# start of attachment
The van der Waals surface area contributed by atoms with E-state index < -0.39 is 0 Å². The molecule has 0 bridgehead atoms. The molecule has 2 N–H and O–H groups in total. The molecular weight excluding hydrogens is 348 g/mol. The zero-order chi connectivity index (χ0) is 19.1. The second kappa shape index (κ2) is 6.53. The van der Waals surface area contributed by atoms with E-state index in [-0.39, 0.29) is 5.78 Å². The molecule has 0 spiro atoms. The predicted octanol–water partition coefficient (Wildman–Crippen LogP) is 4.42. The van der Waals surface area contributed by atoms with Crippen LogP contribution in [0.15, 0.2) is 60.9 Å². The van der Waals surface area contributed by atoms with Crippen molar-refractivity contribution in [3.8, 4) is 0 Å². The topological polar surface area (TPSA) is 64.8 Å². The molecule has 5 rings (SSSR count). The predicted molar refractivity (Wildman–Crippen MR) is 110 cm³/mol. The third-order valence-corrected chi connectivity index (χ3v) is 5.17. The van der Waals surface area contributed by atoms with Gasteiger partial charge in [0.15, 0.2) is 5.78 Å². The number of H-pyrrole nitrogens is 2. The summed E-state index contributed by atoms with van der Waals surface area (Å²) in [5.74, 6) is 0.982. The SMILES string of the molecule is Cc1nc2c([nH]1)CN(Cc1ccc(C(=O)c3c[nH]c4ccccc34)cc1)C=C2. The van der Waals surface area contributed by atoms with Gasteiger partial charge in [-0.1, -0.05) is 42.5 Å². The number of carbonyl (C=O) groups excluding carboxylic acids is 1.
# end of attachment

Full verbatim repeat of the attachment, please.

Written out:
The van der Waals surface area contributed by atoms with E-state index < -0.39 is 0 Å². The molecule has 0 bridgehead atoms. The molecule has 2 N–H and O–H groups in total. The molecular weight excluding hydrogens is 348 g/mol. The zero-order chi connectivity index (χ0) is 19.1. The second kappa shape index (κ2) is 6.53. The van der Waals surface area contributed by atoms with E-state index in [-0.39, 0.29) is 5.78 Å². The molecule has 0 spiro atoms. The predicted octanol–water partition coefficient (Wildman–Crippen LogP) is 4.42. The van der Waals surface area contributed by atoms with Crippen LogP contribution in [0.15, 0.2) is 60.9 Å². The van der Waals surface area contributed by atoms with Crippen molar-refractivity contribution in [3.8, 4) is 0 Å². The topological polar surface area (TPSA) is 64.8 Å². The molecule has 5 rings (SSSR count). The predicted molar refractivity (Wildman–Crippen MR) is 110 cm³/mol. The third-order valence-corrected chi connectivity index (χ3v) is 5.17. The van der Waals surface area contributed by atoms with Gasteiger partial charge in [0.15, 0.2) is 5.78 Å². The number of H-pyrrole nitrogens is 2. The summed E-state index contributed by atoms with van der Waals surface area (Å²) in [5.74, 6) is 0.982. The SMILES string of the molecule is Cc1nc2c([nH]1)CN(Cc1ccc(C(=O)c3c[nH]c4ccccc34)cc1)C=C2. The van der Waals surface area contributed by atoms with Gasteiger partial charge in [-0.1, -0.05) is 42.5 Å². The number of carbonyl (C=O) groups excluding carboxylic acids is 1.